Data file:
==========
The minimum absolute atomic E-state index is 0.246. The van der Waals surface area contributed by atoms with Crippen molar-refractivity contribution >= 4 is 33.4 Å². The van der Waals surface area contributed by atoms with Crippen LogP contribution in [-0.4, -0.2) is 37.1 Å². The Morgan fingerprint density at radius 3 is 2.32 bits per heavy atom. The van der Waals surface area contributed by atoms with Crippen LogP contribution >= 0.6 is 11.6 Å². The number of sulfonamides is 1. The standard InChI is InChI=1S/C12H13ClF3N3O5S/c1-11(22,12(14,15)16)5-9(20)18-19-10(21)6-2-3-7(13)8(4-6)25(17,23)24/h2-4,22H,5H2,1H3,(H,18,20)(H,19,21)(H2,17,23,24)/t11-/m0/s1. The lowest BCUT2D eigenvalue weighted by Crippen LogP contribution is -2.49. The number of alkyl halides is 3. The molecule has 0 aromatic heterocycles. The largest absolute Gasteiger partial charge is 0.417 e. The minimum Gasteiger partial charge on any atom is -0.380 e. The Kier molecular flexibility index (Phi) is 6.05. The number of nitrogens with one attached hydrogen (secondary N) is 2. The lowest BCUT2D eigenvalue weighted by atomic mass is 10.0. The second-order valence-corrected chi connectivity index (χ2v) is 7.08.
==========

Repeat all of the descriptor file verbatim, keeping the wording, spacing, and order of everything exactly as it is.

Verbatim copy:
The minimum absolute atomic E-state index is 0.246. The van der Waals surface area contributed by atoms with Crippen molar-refractivity contribution >= 4 is 33.4 Å². The van der Waals surface area contributed by atoms with Crippen LogP contribution in [-0.4, -0.2) is 37.1 Å². The Morgan fingerprint density at radius 3 is 2.32 bits per heavy atom. The van der Waals surface area contributed by atoms with Crippen LogP contribution >= 0.6 is 11.6 Å². The number of sulfonamides is 1. The standard InChI is InChI=1S/C12H13ClF3N3O5S/c1-11(22,12(14,15)16)5-9(20)18-19-10(21)6-2-3-7(13)8(4-6)25(17,23)24/h2-4,22H,5H2,1H3,(H,18,20)(H,19,21)(H2,17,23,24)/t11-/m0/s1. The lowest BCUT2D eigenvalue weighted by Crippen LogP contribution is -2.49. The number of alkyl halides is 3. The molecule has 0 aromatic heterocycles. The largest absolute Gasteiger partial charge is 0.417 e. The minimum Gasteiger partial charge on any atom is -0.380 e. The Kier molecular flexibility index (Phi) is 6.05. The number of nitrogens with one attached hydrogen (secondary N) is 2. The lowest BCUT2D eigenvalue weighted by atomic mass is 10.0. The second-order valence-corrected chi connectivity index (χ2v) is 7.08.